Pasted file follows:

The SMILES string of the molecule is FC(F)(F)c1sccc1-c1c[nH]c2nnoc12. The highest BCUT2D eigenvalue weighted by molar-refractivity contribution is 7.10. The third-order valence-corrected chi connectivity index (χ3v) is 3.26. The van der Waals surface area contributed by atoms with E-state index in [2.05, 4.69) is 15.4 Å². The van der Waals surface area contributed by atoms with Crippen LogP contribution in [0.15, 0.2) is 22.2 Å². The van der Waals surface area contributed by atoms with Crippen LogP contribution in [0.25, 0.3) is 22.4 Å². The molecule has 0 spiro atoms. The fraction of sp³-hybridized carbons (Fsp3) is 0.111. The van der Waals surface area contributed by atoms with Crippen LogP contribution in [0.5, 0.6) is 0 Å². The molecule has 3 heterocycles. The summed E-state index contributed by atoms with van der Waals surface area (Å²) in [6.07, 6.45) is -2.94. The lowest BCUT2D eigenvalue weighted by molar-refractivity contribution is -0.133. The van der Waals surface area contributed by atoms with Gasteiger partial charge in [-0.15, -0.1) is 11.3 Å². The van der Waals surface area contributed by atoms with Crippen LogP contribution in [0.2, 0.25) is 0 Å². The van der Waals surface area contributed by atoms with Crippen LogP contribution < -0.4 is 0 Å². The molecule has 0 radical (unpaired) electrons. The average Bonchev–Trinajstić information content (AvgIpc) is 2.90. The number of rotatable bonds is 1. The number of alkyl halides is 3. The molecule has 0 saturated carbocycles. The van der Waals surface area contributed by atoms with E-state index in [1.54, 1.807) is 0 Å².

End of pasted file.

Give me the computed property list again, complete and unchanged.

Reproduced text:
The SMILES string of the molecule is FC(F)(F)c1sccc1-c1c[nH]c2nnoc12. The highest BCUT2D eigenvalue weighted by molar-refractivity contribution is 7.10. The third-order valence-corrected chi connectivity index (χ3v) is 3.26. The van der Waals surface area contributed by atoms with E-state index in [2.05, 4.69) is 15.4 Å². The van der Waals surface area contributed by atoms with Crippen LogP contribution in [0.15, 0.2) is 22.2 Å². The van der Waals surface area contributed by atoms with Crippen LogP contribution in [0.25, 0.3) is 22.4 Å². The molecule has 0 spiro atoms. The fraction of sp³-hybridized carbons (Fsp3) is 0.111. The van der Waals surface area contributed by atoms with Crippen LogP contribution in [0.5, 0.6) is 0 Å². The molecule has 3 heterocycles. The summed E-state index contributed by atoms with van der Waals surface area (Å²) in [6.07, 6.45) is -2.94. The lowest BCUT2D eigenvalue weighted by molar-refractivity contribution is -0.133. The van der Waals surface area contributed by atoms with Gasteiger partial charge in [-0.15, -0.1) is 11.3 Å². The van der Waals surface area contributed by atoms with Crippen LogP contribution in [0.2, 0.25) is 0 Å². The van der Waals surface area contributed by atoms with Crippen LogP contribution < -0.4 is 0 Å². The molecule has 0 radical (unpaired) electrons. The average Bonchev–Trinajstić information content (AvgIpc) is 2.90. The number of rotatable bonds is 1. The number of alkyl halides is 3. The molecule has 0 saturated carbocycles. The van der Waals surface area contributed by atoms with E-state index in [1.54, 1.807) is 0 Å².